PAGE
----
Joining Forces For Pollard
Jewish groups pressing the case for commutation
October 20, 1995 - Eric Greenberg - The New York Jewish Week
Momentum appears to be gathering behind a unified effort to lobby President Bill Clinton to commute the life sentence of convicted spy Jonathan Pollard and release him on the 10th anniversary of his imprisonment.
Commutation is seen as Pollard's last, best chance to get out of jail soon.
Malcolm Hoenlein, executive director of the Conference of Presidents of Major American Jewish Organizations, told The Jewish Week that he has asked the White House for a meeting within the next several weeks in which the organization will request that Clinton release Pollard. The former Naval intelligence analyst on November 21 will have served 10 years in federal prison for spying on behalf of Israel.
"It's time for some act of clemency. It's a matter of justice," said Hoenlein, who is waiting for the White House to confirm a date for the meeting.
His remarks come on the heels of a clarion call to major American Jewish Organizations by Seymour Reich, president of the American Zionist Movement, who insists the timing is crucial for them to act now, in unison, on Pollard's behalf.
"I'm suggesting that every organization that has taken a position let the White House know where they stand," Reich said. "It would be much better if they wrote in at the same time."
The catalyst for this renewed effort is apparently the personal request made by Israeli Prime Minister Yitzhak Rabin to Clinton made two weeks ago asking for Pollard's release. Rabin mentioned that Israel was about to free hundreds of Palestinian prisoners as part of the peace process. Rabin told The Jewish Week that Clinton did not answer one way or the other.
But other conflicting stories have surfaced in the news media following the Rabin-Clinton meeting, creating some confusion and excitement about what circumstances would be necessary to allow Clinton to fulfill Rabin's request.
Israeli U.S. Ambassador Itamar Rabinovich said that "the kind of music Clinton hears from the Jewish community would be of considerable import in his calculations and considerations."
Reich said because of Rabin's personal request, "a window of opportunity exists to demonstrate that we do care about the Pollard case."
He said his years of experience with the case has led him to believe that Clinton doesn't think the Jewish community cares enough about the issue.
"It is now the responsibility of Jewish leaders and the community to prove him wrong," Reich said.
Pollard's new attorney, Larry Dub of the Rhode Island firm of Dub and Grande, has formally asked Clinton to commute the sentence to time served.
In a letter to Clinton dated October 2, Dub requested that Clinton allow the 45-year-old Pollard to "join his wife Esther and emigrate to Israel."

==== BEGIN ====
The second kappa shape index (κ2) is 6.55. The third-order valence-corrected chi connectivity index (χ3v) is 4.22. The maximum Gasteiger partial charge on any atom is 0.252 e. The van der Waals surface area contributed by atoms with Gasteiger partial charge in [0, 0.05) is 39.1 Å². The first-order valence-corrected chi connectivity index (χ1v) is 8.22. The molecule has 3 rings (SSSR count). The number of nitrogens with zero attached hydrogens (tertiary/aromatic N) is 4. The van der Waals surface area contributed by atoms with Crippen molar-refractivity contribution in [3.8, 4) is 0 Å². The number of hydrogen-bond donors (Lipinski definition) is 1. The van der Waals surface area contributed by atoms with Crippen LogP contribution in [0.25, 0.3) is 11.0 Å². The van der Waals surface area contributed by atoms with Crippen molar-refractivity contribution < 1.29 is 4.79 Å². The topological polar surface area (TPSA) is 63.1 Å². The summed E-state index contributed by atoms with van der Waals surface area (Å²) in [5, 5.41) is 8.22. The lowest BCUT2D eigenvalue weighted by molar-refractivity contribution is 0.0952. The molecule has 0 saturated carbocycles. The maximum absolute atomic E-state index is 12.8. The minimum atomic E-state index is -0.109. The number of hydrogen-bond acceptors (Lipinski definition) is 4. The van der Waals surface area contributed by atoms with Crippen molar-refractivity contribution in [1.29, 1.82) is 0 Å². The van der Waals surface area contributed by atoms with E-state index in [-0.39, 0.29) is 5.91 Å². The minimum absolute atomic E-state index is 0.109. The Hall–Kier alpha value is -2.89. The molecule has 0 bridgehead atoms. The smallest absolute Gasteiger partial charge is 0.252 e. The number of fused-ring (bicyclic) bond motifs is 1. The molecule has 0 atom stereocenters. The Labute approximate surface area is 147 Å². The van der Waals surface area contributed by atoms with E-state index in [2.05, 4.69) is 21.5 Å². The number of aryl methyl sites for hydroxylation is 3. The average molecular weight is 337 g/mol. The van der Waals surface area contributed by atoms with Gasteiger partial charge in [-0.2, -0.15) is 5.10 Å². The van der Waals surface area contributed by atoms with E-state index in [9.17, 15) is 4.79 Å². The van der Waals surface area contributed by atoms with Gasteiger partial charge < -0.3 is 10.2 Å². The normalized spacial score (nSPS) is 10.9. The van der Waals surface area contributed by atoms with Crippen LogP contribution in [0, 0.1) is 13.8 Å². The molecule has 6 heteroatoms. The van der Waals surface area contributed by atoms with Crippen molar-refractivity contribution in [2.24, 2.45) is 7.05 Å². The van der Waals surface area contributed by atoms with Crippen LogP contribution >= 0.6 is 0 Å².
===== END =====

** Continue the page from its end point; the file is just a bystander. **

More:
Dub argued that such a gesture "can't but help the government of Israel to make an equally bold gesture by releasing thousands of Palestinian prisoners, including many women prisoners convicted of murder who are now serving life sentences."
Reich, meanwhile, is challenging a contention by a White House spokesman that Clinton must wait for a recommendation from the U.S. Justice Department before he can commute the sentence.
Reich said that administration spokesman Michael McCurry was wrong when he said that until Pollard because eligible for parole, the president must wait for a Justice Department recommendation about Pollard's future.
McCurry made the remarks following the Clinton-Rabin meeting.
"There is no known statute requiring such a recommendation," said Reich, an attorney, in a letter to The New York Times. "Presidents have the option to act on their own when justice and compassion dictate." He cited President Abraham Lincoln's commuting the sentence of Union deserters from the Civil War.
McCurry did not return several phone calls.
Pollard is serving his life sentence at the Federal Correctional Institute in Butner, N.C. The Israeli government last month rejected Pollard's request for citizenship, a move that caused a storm of controversy among Pollard supporters who said he should not even have asked.
Pollard has also delayed requesting a hearing before a federal parole board, determining that if he is rejected, it will be harder for Clinton to commute his sentence. Most observers agree.
Reich noted how ironic it was that Pollard received the maximum sentence with the help of former Republican President Ronald Reagan's defense secretary, Caspar Weinberger.
"Mr. Weinberger himself subsequently received a presidential pardon before trial on criminal charges that he concealed vital evidence in the Iran-contra scandal. Needless to say, his pardon was given without benefit of a Justice Department recommendation," he said.
Meanwhile, Pollard's wife, Esther Zeitz-Pollard, has denounced the cover story in the latest issue of The Jerusalem Report about her husband's plight.
She said the story, which contends that a secret deal has ben struck with Clinton to commute Pollard's life sentence, is "riddled with distortions, errors and omissions."
Most serious, she said, is that Pollard has officially expressed remorse for his actions, which the article disputes.
The Jerusalem Report could not be reached for comment.